Why uproot entire families when there is a cost-effective and fast solution so readily available?

What are modular extensions?

Accessible bedroom in an adapted modular home extension with lots of floor space, wooden flooring, a double bed and storage cabinets on the floor and wall

Modular home extensions are prefabricated adaptions, manufactured offsite and craned into position once groundworks (the foundations and any pipework needed) have been completed.

These home extensions are ideal for families whose needs have changed, such as where a family member has developed a disability or been seriously injured.

Once lifted into position, modular extensions are connected to the main property by knocking through and connecting utilities, such as electricity and water.

The interior of a prefabricated extension can vary depending on the home owner’s needs, but the most common format is a bedroom and wetroom combination.

Most of the people we work with are desperate to stay in their own homes but require ground floor access to a wetroom and a safe place to sleep. An accessible home extension can provide that.

That was one of the primary reasons why we founded RISE. Although prefabricated buildings have been growing in popularity for a while, they are most often used in the construction of new properties or home offices.

Accessible bathroom in an adapted modular home extension with grey floor and wall tiles, a toilet with supports, walk-in shower and shower chair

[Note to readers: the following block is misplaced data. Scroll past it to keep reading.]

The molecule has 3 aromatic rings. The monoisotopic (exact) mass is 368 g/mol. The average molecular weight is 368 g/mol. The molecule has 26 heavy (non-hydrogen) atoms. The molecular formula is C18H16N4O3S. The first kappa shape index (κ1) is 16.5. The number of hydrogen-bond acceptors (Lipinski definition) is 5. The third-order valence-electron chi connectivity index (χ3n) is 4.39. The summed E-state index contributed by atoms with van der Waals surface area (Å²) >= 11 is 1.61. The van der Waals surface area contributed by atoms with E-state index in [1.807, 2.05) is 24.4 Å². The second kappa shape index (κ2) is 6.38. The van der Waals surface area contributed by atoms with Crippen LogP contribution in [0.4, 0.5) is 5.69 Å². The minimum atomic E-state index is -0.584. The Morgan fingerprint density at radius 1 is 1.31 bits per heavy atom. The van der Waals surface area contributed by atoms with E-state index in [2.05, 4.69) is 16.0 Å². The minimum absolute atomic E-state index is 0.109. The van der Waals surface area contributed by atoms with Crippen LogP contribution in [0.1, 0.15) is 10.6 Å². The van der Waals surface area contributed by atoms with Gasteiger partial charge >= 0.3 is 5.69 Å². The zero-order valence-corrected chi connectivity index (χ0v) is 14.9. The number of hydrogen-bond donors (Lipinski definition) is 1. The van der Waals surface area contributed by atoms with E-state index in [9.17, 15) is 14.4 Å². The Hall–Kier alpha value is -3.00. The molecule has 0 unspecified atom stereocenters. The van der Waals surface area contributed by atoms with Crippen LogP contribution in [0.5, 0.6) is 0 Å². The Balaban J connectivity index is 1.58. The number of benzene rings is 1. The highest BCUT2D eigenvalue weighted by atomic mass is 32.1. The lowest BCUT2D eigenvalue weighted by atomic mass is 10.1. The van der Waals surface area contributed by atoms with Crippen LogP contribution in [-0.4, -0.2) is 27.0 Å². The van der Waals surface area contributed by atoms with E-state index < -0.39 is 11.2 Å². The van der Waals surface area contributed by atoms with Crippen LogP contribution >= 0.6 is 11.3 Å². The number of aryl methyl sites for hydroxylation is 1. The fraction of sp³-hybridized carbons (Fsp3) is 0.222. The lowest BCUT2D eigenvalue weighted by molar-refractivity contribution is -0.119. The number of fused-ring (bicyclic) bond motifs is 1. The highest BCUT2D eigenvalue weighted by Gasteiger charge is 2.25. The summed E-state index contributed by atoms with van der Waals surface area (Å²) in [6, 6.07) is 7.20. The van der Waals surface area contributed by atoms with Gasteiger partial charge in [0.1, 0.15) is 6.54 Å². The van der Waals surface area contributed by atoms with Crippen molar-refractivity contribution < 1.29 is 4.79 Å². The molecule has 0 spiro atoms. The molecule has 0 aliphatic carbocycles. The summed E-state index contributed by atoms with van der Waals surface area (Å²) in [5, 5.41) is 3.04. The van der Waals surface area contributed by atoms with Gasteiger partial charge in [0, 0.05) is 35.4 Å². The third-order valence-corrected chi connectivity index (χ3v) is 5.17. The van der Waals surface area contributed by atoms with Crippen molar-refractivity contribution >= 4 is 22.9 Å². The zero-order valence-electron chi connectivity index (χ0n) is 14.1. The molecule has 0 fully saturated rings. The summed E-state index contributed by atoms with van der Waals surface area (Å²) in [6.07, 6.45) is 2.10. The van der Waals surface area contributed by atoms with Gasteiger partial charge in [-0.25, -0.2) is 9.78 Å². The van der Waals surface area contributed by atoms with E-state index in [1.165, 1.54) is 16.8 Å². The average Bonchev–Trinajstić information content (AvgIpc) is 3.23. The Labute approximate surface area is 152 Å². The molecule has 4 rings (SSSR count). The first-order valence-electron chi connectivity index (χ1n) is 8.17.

But we saw a clear need – and had the solution for disabled people wanting to stay in their own homes.

At RISE, we work with individual families, local authorities, and housing associations to adapt homes and believe more people need to be aware of the practicality and benefits of modular building:

For families who have already had their lives disrupted through disability, illness or injury, the thought of moving or extensive building works can increase stress levels further.

Modular adaptions are ideal as they are quick to install, and the work required is significantly less disruptive than a traditional extension as most of it is completed offsite.

Funding for home extensions and adaptions

Whilst modular extensions provide a practical way to keep families together and improve the lives of disabled people, there is a cost involved.

Cost is part of the reason we are amid what EHRC call a ‘disability housing crisis’ with little to no funding being previously available for solutions, such as extensions.

Good news came last year when the Chancellor of the Exchequer, Rishi Sunak, delivered the 2020 Spending Review, setting out plans for Government spending for 2021/22.

The budget pledged £573 million would be devoted to Disabled Facilities Grants (DFG) an increase of over 13% on the previous years’ allowance.

DFG funding has provided many families and local authorities with the means to adapt homes and keep families together in their existing homes.

You can apply for funding for home adaptions, such as a modular extension, via your local council. They will pay a contractor for the work directly or give you the money to pay for the work.

At RISE, we work nationally with both individuals and local authorities to create truly accessible homes. You can contact us via our website or by emailing to find out more about how we can help you.

By RISE Adaptions